Drug: Placebos
similar looking and tasting liquid placebo




Primary Outcome Measures :
  1. Disposition [ Time Frame: 12 hours ]
    The number of patients that are discharged immediately after initial medical assessment


Secondary Outcome Measures :
  1. Length of Stay [ Time Frame: 12 hours ]
    The ED length of stay from registration to discharged

  2. ED vomiting [ Time Frame: 12 hours ]
    The number of episodes of vomiting in the ED.

  3. 48 hours vomiting [ Time Frame: 48 hours ]
    The number of episodes of vomiting in the 24 and 48 hours

  4. Return visit [ Time Frame: 48 hours ]
    The number of patients who return to ED and to a physician within 48 hours.

  5. Nausea level [ Time Frame: 12 hours ]
    Improvement of patient comfort evaluated by parents according to a Baxter Animated Retching Face Scale (BARF) scale

  6. Alternative diagnosis [ Time Frame: 12 hours ]
    In a safety analysis, the investigator will evaluate if the nurse at triage was correct in suspecting that the enrolled children were suffering from gastroenteritis and we will compare the proportion of alternate diagnosis in both groups

  7. Left without being sen [ Time Frame: 12 hours ]
    The investigator will compare the proportion of children who left the ED without being seen by a physician.

  8. Rescue medication [ Time Frame: 12 hours ]
    The proportion of children requiring a rescue medication for persistent nausea/vomiting



Information from the National Library of Medicine

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Ages Eligible for Study:   6 Months to 17 Years   (Child)
Sexes Eligible for Study:   All
Accepts Healthy Volunteers:   No
Criteria

Inclusion Criteria:

  • Children aged more than 6 months and weight ≥ 8kg
  • At least 4 non-bilious, non-bloody vomiting in the preceding 24 hours
  • The last vomiting occured less than 2 hours ago
  • No other diagnostic more likely than gastroenteritis suspected by the nurse at triage.

Exclusion Criteria:

  • Severe dehydration (based on poor capillary refill or hypotension)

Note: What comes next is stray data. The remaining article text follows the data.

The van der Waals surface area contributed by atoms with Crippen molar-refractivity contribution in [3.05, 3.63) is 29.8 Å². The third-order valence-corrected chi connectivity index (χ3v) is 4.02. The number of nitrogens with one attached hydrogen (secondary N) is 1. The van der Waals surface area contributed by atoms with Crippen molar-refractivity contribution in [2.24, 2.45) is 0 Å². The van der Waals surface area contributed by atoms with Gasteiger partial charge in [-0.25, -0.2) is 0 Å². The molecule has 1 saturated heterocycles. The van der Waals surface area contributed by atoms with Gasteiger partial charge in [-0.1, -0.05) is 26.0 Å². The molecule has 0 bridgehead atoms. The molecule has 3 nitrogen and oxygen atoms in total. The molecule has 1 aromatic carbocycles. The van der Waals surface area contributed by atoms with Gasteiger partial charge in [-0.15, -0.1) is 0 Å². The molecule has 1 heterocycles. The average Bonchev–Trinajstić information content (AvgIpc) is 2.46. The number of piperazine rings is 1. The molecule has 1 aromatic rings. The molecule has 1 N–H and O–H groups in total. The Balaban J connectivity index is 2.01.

• Underlying disease that could affect the assessment of hydration (such as renal failure or hypoalbuminemia)
  • Bilious or bloody vomiting
  • Bloody stool
  • A history of abdominal surgery
  • Allergy to ondansetron
  • Long QT syndrome or major cardiac condition
  • Previous enrolment in the study.
  • Girl at risk of pregnancy (pubertal girl)
  • Inability to obtain parental informed consent (language barrier, absence, etc.)

Information from the National Library of Medicine

To learn more about this study, you or your doctor may contact the study research staff using the contact information provided by the sponsor.

Please refer to this study by its ClinicalTrials.gov identifier (NCT number): NCT03052361


Locations
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Canada, Quebec
CHU Sainte-Justine
Montreal, Quebec, Canada, H3T1C5
Sponsors and Collaborators
St. Justine's Hospital
Investigators
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Principal Investigator: Jocelyn Gravel, MD Sainte-Justine Hospital
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Responsible Party: Jocelyn Gravel, Principal investigator, St. Justine's Hospital
ClinicalTrials.gov Identifier: NCT03052361    
Other Study ID Numbers: Ondansetron at triage
First Posted: February 14, 2017    Key Record Dates
Last Update Posted: October 22, 2020
Last Verified: October 2020
Individual Participant Data (IPD) Sharing Statement:
Plan to Share IPD: No

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Studies a U.S. FDA-regulated Drug Product: No
Studies a U.S. FDA-regulated Device Product: No
Keywords provided by Jocelyn Gravel, St. Justine's Hospital:
Children
emergency department
ondansetron
Additional relevant MeSH terms:
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Gastroenteritis
Gastrointestinal Diseases
Digestive System Diseases
Ondansetron
Antiemetics
Autonomic Agents
Peripheral Nervous System Agents
Physiological Effects of Drugs
Gastrointestinal Agents
Antipruritics
Dermatologic Agents
Serotonin Antagonists
Serotonin Agents
Neurotransmitter Agents
Molecular Mechanisms of Pharmacological Action
Antipsychotic Agents
Tranquilizing Agents
Central Nervous System Depressants
Psychotropic Drugs
Anti-Anxiety Agents